But look, it really is happening – here’s the evidence! More updates on the actual recipe another day.

*Late night update : Sheer volume of pellet hops blocked up the hopstopper. We dropped a few litres short to avoid recirculating the fine hop powder, but still took enough for a couple of cornies in two FVs at 1.047



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This is a desperate post created to relieve the tedium of a crawling train journey back from That London. I’m probably chugging past Witham or some other hell hole right now…

Anyway! Apologies for the grumpiness and iPhone-ness, but yesterday I moved this brew into secondary and thought it might be worth posting as the colour is so cool.

*Some good progress on the new stainless setup by the way. On the plus side, I have all the vessels and bits and pieces I need assembled, including new staging. On the downside I don’t have a working brewery in the meantime, so don’t expect much brewday action in the near future (although the last three brews still need to condition for drinking anyway!)



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Here’s the usual gripping array of brewday photos! This time they’re from last night’s BHJ. There was no opportunity until this lunchtime to post I’m afraid:


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Possible brew evening in the offing…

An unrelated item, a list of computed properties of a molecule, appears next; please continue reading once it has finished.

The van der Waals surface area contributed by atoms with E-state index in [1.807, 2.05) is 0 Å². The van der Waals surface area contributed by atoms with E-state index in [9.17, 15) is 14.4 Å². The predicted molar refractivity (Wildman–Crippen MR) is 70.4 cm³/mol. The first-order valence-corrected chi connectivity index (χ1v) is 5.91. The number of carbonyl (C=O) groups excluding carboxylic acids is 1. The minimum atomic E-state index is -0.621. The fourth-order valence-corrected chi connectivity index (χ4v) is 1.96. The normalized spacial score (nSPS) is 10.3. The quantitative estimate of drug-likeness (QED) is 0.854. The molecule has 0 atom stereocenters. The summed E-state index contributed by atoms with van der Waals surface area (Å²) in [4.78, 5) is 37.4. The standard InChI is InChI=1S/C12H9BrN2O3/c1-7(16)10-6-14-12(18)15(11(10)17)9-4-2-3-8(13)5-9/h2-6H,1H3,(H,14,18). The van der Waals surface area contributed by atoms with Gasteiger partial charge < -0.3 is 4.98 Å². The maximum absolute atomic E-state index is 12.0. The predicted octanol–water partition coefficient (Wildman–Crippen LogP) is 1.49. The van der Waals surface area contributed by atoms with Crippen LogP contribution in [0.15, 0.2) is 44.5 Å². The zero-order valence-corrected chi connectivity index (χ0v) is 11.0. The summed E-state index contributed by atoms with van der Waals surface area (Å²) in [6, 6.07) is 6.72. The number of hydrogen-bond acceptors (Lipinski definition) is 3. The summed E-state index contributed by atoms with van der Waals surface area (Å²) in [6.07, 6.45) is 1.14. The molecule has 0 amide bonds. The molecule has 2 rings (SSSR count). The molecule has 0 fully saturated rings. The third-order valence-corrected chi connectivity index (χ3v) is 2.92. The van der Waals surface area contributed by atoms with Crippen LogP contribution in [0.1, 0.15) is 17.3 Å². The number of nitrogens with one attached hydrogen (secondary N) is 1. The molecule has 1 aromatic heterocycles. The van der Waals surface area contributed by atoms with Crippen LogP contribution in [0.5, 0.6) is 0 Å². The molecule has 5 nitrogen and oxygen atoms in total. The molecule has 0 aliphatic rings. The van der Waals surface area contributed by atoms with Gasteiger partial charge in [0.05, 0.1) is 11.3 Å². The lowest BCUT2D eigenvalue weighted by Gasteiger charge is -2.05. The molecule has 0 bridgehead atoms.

Boxshed Hop Juggler (BHJ)

Style: English Pale
Batch Size: 25 L
Boil Time: 90 min
Brewhouse Efficiency: 75.0 %

Ingredients
4.35Kg Pale Malt (2 Row) UK (5.9 EBC) 94.6%
250g Torrified Wheat (3.3 EBC) 5.4%

Protofloc Tablet (15 min)
1 Pkgs US-05

Hop profile
Challenger, 7.5%AA, 35g at 90 min
Mount Hood, 6%AA, 25g at 15 min
Willamette, 35g at flame out

Bill and Batch
Mash Grain Weight: 4.6kg Mash PH: 5.4 PH
Grain Temperature: 13.0 C
Mash In Add 11.5L of water at 71.5C (65C) 90 min
Step Add 9.5L of water at 80.2 (72C) 10 min
Step Add 15.5L of water at 81.9C (76C) 10 min

Beer Profile
Estimated Original Gravity: 1.041
Estimated Final Gravity: 1.012
Estimated Color: 8.2 EBC
Bitterness: 38.3 IBU
Alpha Acid Units: 2.2 AAU
Estimated Alcohol by Volume: 3.8%

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A quick update on the progress of our latest two brews and some idea of what’s up next.

Thinking Bitter is so easy going and pleasant it tastes perfectly fine right out of the secondary fermenter. It’s finished, essentially, and is just sitting there dropping clear and waiting for me to get my finger out and clean a keg and some bottles for it to live in. I really hate the cleaning part of the brewing process, from mash tun to siphon, but especially Cornelius kegs. And bottles. In that order. These days I tend to use the tried and tested method of rinsing like crazy, soaking and scrubbing with odourless oxycleaner, soaking in sanitiser and then giving the thing a final spray of Iodophor. It’s mindless, takes forever and hurts my back (*grumble, moan, gnash teeth, swear…*). Needless to say though, I’ll get around to it at some point this week and get the Thinking Bitter (appropriate huh?) conditioning. As a Spring ‘supper’, I want it on tap sooner rather than later to glug while gardening.